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PSYC 2740 (174)
Chapter 13

Chapter 13

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Department
Psychology
Course
PSYC 2740
Professor
Stephen Lewis
Semester
Winter

Description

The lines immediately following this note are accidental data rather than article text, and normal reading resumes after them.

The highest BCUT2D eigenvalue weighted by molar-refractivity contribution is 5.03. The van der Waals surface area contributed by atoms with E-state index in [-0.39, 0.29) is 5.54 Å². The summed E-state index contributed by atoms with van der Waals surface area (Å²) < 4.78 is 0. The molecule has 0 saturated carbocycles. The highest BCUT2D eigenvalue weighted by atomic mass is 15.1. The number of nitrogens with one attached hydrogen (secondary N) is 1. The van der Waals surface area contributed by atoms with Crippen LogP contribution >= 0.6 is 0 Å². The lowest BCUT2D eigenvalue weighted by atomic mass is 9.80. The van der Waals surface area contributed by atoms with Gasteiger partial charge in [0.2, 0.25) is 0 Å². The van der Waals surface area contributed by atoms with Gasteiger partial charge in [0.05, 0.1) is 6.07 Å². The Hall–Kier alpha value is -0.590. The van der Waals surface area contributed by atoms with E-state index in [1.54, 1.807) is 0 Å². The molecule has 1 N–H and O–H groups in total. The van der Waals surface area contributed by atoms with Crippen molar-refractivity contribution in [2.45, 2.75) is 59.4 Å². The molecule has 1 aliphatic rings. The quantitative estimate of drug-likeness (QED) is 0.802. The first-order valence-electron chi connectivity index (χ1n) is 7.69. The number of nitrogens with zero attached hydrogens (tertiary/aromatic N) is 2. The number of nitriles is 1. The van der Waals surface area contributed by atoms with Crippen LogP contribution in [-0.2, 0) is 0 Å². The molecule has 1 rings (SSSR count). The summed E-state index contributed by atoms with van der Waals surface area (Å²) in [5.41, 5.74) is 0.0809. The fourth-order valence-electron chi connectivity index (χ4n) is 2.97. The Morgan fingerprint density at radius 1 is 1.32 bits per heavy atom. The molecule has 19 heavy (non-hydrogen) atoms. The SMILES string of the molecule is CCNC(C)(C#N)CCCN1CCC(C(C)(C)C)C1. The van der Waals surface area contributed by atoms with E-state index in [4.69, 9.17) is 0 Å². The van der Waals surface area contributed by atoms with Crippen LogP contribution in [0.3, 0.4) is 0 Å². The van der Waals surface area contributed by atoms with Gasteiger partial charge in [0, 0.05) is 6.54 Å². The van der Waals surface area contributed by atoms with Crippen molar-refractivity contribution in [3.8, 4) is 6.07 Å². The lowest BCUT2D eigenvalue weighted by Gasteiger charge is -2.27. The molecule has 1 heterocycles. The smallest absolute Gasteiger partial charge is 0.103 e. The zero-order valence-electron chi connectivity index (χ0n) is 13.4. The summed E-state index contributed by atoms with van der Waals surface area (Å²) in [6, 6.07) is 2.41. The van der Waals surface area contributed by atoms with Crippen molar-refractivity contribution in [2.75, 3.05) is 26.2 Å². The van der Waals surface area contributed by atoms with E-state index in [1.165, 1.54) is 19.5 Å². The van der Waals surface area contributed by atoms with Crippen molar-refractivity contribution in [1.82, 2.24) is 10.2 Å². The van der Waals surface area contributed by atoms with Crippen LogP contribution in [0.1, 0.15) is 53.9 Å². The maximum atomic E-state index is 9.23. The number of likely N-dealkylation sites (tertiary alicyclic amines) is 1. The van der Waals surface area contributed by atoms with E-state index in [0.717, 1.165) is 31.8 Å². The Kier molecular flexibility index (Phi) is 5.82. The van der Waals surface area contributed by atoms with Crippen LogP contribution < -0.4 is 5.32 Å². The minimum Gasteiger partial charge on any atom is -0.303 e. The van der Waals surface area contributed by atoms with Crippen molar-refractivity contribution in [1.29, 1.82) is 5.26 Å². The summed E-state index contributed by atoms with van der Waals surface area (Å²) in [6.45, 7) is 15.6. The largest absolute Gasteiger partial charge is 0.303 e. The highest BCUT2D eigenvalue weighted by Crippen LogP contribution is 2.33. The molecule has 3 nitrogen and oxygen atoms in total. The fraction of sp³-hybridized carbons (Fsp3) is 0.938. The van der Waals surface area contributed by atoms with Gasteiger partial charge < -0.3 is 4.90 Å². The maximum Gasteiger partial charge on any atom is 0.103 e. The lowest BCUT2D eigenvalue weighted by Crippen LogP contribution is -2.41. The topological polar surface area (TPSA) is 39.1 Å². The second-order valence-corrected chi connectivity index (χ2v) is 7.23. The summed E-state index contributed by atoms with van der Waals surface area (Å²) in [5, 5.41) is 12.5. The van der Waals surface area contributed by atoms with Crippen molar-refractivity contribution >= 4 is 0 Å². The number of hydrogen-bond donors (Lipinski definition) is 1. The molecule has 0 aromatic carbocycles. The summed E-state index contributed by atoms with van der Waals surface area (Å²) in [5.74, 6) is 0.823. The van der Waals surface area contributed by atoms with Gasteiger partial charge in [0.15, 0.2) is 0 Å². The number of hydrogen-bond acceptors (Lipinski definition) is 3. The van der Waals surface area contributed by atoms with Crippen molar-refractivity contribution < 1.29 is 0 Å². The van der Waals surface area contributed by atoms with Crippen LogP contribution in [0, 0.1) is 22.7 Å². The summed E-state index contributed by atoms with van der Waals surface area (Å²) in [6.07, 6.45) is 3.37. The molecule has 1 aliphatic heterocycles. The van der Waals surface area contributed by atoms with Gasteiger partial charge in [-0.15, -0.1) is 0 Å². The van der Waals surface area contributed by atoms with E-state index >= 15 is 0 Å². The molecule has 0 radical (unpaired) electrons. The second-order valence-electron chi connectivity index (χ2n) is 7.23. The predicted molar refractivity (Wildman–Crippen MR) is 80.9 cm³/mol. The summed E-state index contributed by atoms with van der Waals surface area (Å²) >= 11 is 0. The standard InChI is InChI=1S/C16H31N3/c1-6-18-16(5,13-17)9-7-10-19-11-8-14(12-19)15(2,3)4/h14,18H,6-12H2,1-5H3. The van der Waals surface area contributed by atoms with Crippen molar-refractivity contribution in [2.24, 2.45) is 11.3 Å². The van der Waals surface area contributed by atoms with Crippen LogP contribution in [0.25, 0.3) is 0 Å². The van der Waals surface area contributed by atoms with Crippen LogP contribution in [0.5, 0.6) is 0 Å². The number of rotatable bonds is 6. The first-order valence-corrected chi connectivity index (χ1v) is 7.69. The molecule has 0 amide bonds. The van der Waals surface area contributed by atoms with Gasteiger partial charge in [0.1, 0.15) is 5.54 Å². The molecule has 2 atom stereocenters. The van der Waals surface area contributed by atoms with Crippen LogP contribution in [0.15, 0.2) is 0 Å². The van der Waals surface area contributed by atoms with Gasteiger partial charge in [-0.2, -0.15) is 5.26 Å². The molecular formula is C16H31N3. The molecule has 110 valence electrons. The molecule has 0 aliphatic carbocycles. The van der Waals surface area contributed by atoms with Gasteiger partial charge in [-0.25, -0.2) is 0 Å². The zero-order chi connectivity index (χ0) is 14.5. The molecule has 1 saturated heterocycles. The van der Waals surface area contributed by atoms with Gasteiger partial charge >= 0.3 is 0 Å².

Chapter 13 Emotion and Personality - emotions have distinct subjective feelings, or affects associated with them, they are accompanied by bodily changes, mostly in the nervous system and these produce associated changes in breathing, heart rate, muscle tension, blood chemistry and facial and bodily expressions - emotions are accompanied by distinct action tendencies, or increased in the probabilities of certain behaviours - a functional analysis of emotions and emotional expressions focuses on the why of emotions and expressions in terms of whether they increase the fitness of individuals Issues in Emotion Research - emotional states are transitory and depend more on the situation a person is in than on the specific person - a emotional trait is a pattern of emotional reactions that a person consistently experiences across a variety of life situations; this pattern of emotional experiences is stable over time and characteristic for each person - those who think that primary emotions are the key are said to take the categorical approach; hundreds of terms describe different categories of emotions but there are probably about 5 primary personality traits that underlie the huge list of trait adjectives - in the dimensional approach, researchers gather data by having subjects rate themselves on a wide variety of emotions, then apply statistical techniques (usually factor analysis) to identify the basic dimensions underlying the ratings; suggests that what we experience are various degrees of pleasantness and arousal and that every emotion we are capable of experiencing can be described as a combination of pleasantness and arousal Content vs. Style of Emotional Life - content is the specific kind of emotion that a person experiences, whereas style is the way in which an emotion is experienced - among college students, the average person reports being happy 65% of the time, neutral 15% of the time, and unhappy 20 of the time - researchers conceive of happiness in two ways: in terms of judgment that life is satisfying and in terms of the predominance of positive compared with negative emotions in ones life - part of being happy is to have positive illusions about the self, an inflated view of ones own characteristics as a good, able and desirable person as this caharacteristic appears to be part of emotional well-being - happy people are less abusive and hostile, less self-focused and report fewer instances of disease, they are more helpful and cooperative, have more social skills and are more creative and energetic - situations might become complex and involve reciprocal causality which refers to the idea that causality can flow in both directions - extraversion and neuroticism accounted for up to 3 times as much of the variation in happiness between people caompard with all of the common demographic variables put together - having high extraversion and low neuroticism may contribute much more to happiness than gender, ethnicity, age and all the other demographic characteristics - in studies of personality traits
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